BLOG@CACM
## Teaching Kids to Feel the Math With Computers

The world has changed. Computers are everywhere. Many children start using computers at a young age. Yet, how we teach our kids has barely changed.

Let's say we were going to start over. Let's redesign how we teach our kids. If we assume that everyone has a computer, how would math education change?

Conrad Wolfram gave an interesting TED talk recently, "Teaching Kids Real Math with Computers", that explores how math education could change now that we have calculating devices at our fingertips.

Some excerpts:

*What is math? What do we mean when we say we're doing math, or educating people to do math?
*

*I think it's about four steps, roughly speaking, starting with posing the right question. What is it that we want to ask? What is it we're trying to find out here? *

*The next thing is take that problem and turn it from a real-world problem into a math problem. *

*Once you've done that, then there's the computation step. *

*And then finally, turn it back to the real world. Did it answer the question?*

*The crazy thing right now, in math education, we're spending about perhaps 80 percent of the time teaching people to do step three [the computation step] by hand. Yet, that's the one step computers can do better than any human after years of practice. Instead, we ought to be using computers to do step three and using the students to spend much more effort on learning how to do steps one, two and four--conceptualizing problems [and] applying them.
Math is not equal to calculating ... [Years ago] calculating [by hand] was typically the limiting step, and not often it isn't ... Calculating ... [is a] chore ... It's a means to an end, not an end in itself ... It's the thing you'd like to avoid if you can, like to get a machine to do ... Computers allow us to do that. *

*What I really think we gain from this is students getting intuition and experience in far greater quantities than they've ever got before. And experience of harder problems--being able to play with the math, interact with it, feel it. We want people who can feel the math instinctively. That's what computers allow us to do.*

*We can reorder [the curriculum] by how difficult it is to understand the concepts, however hard the calculating ... Calculus has traditionally been taught very late ... [because] it's ... hard doing the calculations ... [but] many of the concepts are amenable to a much younger age group ... [such as] talking about what happens when you increase the number of sides of a polygon to a very large number .... I want to see a completely renewed, changed math curriculum built from the ground up, based on computers being being there.*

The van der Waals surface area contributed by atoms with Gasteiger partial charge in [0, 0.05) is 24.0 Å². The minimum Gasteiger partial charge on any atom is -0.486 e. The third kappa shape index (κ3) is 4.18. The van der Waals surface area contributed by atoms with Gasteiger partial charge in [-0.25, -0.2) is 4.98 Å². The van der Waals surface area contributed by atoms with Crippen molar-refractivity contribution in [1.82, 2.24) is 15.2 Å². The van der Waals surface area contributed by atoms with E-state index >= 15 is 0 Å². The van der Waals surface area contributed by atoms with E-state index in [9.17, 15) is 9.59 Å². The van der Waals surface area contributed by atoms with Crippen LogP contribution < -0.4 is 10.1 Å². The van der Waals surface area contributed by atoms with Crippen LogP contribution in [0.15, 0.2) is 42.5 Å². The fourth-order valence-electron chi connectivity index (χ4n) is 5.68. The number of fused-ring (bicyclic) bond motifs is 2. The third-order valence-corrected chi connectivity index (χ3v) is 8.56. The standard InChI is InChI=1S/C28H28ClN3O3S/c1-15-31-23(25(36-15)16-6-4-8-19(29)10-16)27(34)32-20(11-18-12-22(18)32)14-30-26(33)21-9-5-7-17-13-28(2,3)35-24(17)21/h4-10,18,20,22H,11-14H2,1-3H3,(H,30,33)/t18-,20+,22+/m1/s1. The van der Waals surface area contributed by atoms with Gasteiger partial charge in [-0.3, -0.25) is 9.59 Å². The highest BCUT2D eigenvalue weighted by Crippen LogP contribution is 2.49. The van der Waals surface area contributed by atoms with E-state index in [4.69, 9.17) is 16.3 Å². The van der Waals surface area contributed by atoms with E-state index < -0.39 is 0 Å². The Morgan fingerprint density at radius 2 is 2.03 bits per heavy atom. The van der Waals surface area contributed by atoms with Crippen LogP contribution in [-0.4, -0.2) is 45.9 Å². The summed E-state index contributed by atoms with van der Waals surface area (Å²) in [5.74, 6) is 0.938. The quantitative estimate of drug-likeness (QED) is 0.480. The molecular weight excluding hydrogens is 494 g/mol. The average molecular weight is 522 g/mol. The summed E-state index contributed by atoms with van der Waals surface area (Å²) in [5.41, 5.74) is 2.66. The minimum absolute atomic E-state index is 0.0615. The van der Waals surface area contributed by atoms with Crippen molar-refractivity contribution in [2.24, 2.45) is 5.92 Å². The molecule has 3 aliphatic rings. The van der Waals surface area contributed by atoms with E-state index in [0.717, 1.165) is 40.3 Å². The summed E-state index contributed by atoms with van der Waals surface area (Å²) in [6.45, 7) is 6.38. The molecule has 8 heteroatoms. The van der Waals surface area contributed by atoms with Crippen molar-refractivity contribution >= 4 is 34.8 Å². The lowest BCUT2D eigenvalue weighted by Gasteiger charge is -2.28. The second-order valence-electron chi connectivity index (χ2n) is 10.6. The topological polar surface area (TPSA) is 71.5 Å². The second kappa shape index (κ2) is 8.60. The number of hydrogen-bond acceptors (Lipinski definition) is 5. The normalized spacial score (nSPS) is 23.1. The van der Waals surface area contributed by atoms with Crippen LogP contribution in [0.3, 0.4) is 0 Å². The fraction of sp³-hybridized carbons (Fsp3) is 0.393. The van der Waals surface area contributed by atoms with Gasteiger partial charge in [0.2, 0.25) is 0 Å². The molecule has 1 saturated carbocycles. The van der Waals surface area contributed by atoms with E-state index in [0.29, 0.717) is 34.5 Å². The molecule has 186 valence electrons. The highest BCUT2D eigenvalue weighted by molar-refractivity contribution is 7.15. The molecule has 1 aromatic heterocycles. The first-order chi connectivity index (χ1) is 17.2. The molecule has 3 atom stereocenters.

Conrad also suggested that we should teach programming much earlier, saying, "If you really want to check how you understand math, then write a program to do it." Programming not only gets students to understand how to convert a real-world problem into a math problem and lets them zip through the calculation chore, but also it allows students to explore variations on the problem, yielding a more complete understanding of whole classes of problems and how minor changes in a problem might result in drastically different outcomes.

On having students explore math problems more deeply using computers, Jon McLoone adds a compelling example to Conrad's talk in his blog post, "Do Computers Dumb Down Math Education". Jon shows how much more deeply he can explore the problem of calculating where an artillery shell will land if computers are doing the chore of grinding through the calculations. He not only runs through the standard example that neglects air resistance, but also shows how much the answer varies as he adds a few increasingly realistic models of air resistance.

One problem Conrad touches on in his talk is that the exams and evaluations would also have to change. Teaching children to feel math and use computers as a tool to solve problems may best prepare them for today's world, but, if the standardized tests at all levels of U.S. education are checking for calculating speed over problem solving, the curriculum change will look like a failure. For more on that issue, please see my earlier BLOG@CACM post, "Computers Are a Tool, Even in Education".

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